Archiver > IRISH-IN-CHICAGO > 2008-03 > 1204738861

From: Catherine Sherry <>
Subject: Re: [IRISH-IN-CHICAGO] US Naturalization protocol
Date: Wed, 05 Mar 2008 12:41:01 -0500
In-Reply-To: <>

Thanks for this great information!

On 3/5/08 12:11 PM, "Mary Ellen Chambers" <> wrote:

> Question??? Having worked as a volunteer in the Cuyahoga County Archives in
> Cleveland OH and gathered numerous certificates (all 3 in most cases), I have
> never found a physical description or other such personal info on those from
> about 1860 to approx. 1900. They have date of arrival, from where (usually
> just Ireland or Germany but no townland, village, etc), ruler (Victoria or
> whomever). But no actual port of departure or arrival or age are documented.
> The only exception was my g grandfather who it seems was about 16 and was in
> juvenile records but still no documented age. (We just figured, having his
> baptismal certificate from Mayo for 1846. This follows through to the final
> citizenship papers.
> Now, a few we got from NARA in MA are a bit more detailed but still no
> physical description.
> NOW the question is, is there another form which is in files somewhere other
> that than the ones filed in the Archive record for a particular year.
> Something like a "working" copy which this final form of intent and the next
> two are copied???
> Mary Ellen Chambers
> patricia meyers <> wrote:
> Just to add a bit to Margaret's information (and thank you, Maureen, for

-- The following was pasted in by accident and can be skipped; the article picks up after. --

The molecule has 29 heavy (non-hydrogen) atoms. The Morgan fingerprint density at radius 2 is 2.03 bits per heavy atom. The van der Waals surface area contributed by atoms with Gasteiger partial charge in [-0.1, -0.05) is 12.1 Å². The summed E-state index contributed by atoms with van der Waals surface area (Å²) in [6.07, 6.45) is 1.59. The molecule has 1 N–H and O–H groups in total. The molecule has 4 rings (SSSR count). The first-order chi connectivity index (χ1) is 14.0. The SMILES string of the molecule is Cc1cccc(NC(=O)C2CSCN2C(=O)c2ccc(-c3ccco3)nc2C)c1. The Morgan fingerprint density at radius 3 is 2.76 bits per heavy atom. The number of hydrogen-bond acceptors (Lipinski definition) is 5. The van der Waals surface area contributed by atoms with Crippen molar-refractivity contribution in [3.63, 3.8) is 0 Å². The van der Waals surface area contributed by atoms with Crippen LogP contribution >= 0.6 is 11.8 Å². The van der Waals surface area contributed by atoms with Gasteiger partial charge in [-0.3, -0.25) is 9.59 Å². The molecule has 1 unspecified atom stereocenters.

> posting it), I am doing data entry for the Declarations of Intent for the
> Circuit Court of Cook County (1907-1929).
> What is included on the document is:
> name of the petitioner (according to what the clerk could understand),
> birth date (I suspect that some people made up their birth dates),
> description in height and weight, color of hair and eyes, and noticeable
> deformities/scars,
> the port of entry,
> date of entry,
> the name of the ship or some came by railroad through Canada (some don't
> remember the ship's name), occupation,
> birthplace (often unrecognizable due to the clerk's misunderstanding of the
> birthplace information),
> if married,
> wife's name (have yet to see a maiden name) and where she was born (usually
> just the country is given!)
> and if they are living together
> plus current address is noted.
> Oftentimes the signature of the petitioner doesn't resemble what the clerk has
> deciphered as the petitoner's name, or else it's just an "X." A lot depends on
> how well the petitioner understands and speaks English.
> People whose alphabet differs from our 26 letters would sign their names
> according to the way they knew from their schooling complete with all sorts of
> diacritical marks (Polish and old German script). So a lot depended on how the
> clerk understood the spoken name.
> The data is entered into the computer according to what the clerk has written,
> but the person doing the data entry can also flag the spelling of the surname
> if it looks significantly different from the person's signature. Also there is
> sometimes a problem deciphering the handwriting of the clerk with all its
> flourishes and fancy initials!
> Patti
> ----- Original Message ----
> From: ""
> To:
> Sent: Wednesday, March 5, 2008 9:43:12 AM